The number of complaints made to the Local Government and Social Care Ombudsman about services provided by Colchester Borough Council remains low following last year's 20 per cent reduction.
Between 1 April 2019 and 31 March 2020, a total of 20 complaints were made to the ombudsman, which is the final stage of complaints about councils and social care providers. This is the same as 2018/2019 and a drop from 25 raised with the ombudsman five years ago.
The report follows the council’s customer service team being awarded the national Customer Service Excellence Standard earlier this year, for the second year in a row.
To achieve the Standard, the council was tested in areas that research has indicated are a priority for customers, including delivery, timeliness, information, professionalism and staff attitude.
Of the 20 issues referred to the ombudsman, four were subject to detailed investigation with one being upheld while the other three were dismissed.
Between 1 April 2019 and 31 March 2020, the council was contacted 210,377 times – excluding the ad hoc enquiries received by services across the authority - a increase of 192 from the previous year.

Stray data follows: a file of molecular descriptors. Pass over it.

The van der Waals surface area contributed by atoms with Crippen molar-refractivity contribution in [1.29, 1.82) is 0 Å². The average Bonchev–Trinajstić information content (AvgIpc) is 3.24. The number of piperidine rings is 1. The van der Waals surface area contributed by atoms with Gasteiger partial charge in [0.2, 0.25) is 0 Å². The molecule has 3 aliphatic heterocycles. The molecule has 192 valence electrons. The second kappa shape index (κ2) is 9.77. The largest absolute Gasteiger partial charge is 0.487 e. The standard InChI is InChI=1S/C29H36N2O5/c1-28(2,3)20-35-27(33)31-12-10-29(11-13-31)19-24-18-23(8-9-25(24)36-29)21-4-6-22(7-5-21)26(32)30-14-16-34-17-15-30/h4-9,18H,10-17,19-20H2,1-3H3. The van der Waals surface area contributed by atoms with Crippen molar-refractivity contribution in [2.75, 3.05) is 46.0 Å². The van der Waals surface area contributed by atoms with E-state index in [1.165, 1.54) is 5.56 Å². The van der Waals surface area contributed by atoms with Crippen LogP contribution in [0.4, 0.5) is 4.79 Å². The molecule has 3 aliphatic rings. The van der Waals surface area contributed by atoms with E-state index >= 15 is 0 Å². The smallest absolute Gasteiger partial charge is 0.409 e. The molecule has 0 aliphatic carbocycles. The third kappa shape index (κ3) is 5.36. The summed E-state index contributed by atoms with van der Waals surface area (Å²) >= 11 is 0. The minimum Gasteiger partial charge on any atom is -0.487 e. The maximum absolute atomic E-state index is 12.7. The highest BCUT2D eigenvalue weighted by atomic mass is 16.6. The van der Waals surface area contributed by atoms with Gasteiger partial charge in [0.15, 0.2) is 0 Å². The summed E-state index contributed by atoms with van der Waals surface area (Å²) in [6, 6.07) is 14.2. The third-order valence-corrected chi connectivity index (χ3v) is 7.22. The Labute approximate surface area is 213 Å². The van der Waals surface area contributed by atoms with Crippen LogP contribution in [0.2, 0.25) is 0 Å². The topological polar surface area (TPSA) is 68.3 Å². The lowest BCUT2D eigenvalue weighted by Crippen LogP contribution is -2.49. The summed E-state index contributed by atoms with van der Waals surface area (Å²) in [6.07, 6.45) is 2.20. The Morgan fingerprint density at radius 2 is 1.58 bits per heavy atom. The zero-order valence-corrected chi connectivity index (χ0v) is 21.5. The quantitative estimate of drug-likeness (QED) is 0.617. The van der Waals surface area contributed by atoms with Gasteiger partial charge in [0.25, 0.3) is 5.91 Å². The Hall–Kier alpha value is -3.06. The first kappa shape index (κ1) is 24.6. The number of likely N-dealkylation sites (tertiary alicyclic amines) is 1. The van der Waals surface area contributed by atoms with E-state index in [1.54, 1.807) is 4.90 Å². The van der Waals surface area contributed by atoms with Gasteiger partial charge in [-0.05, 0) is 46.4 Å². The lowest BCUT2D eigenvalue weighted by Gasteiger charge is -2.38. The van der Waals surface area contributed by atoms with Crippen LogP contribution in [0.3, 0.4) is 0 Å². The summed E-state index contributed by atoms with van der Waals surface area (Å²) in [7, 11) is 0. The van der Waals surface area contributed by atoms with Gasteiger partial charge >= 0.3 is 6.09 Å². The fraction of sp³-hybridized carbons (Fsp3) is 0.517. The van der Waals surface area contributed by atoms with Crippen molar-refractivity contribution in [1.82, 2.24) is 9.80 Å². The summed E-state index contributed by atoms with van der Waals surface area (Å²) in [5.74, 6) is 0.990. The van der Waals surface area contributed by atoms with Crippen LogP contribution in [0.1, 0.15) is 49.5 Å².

This means that, from the number of official customer contacts the council received in 2019/2020, 99 per cent of customers were satisfied with their service.
Cllr Mark Cory, Leader of Colchester Borough Council, said: “With the current pandemic it’s more important than ever to ensure that our residents and local businesses receive excellent customer service.
“These figures show that, on most occasions, we are doing a great job. However, sometimes things do fall below our high standards we set ourselves.
“I can assure everyone that we take every complaint seriously and look into how we can ensure we learn from them.
“This is the second year in a row our call centre has been awarded the national Customer Service Excellence Standard.
“95 per cent of customers felt that they were treated professionally and politely; that is no small feat, but we will continue to aim for 100 per cent.”
Page last reviewed: 8 September 2020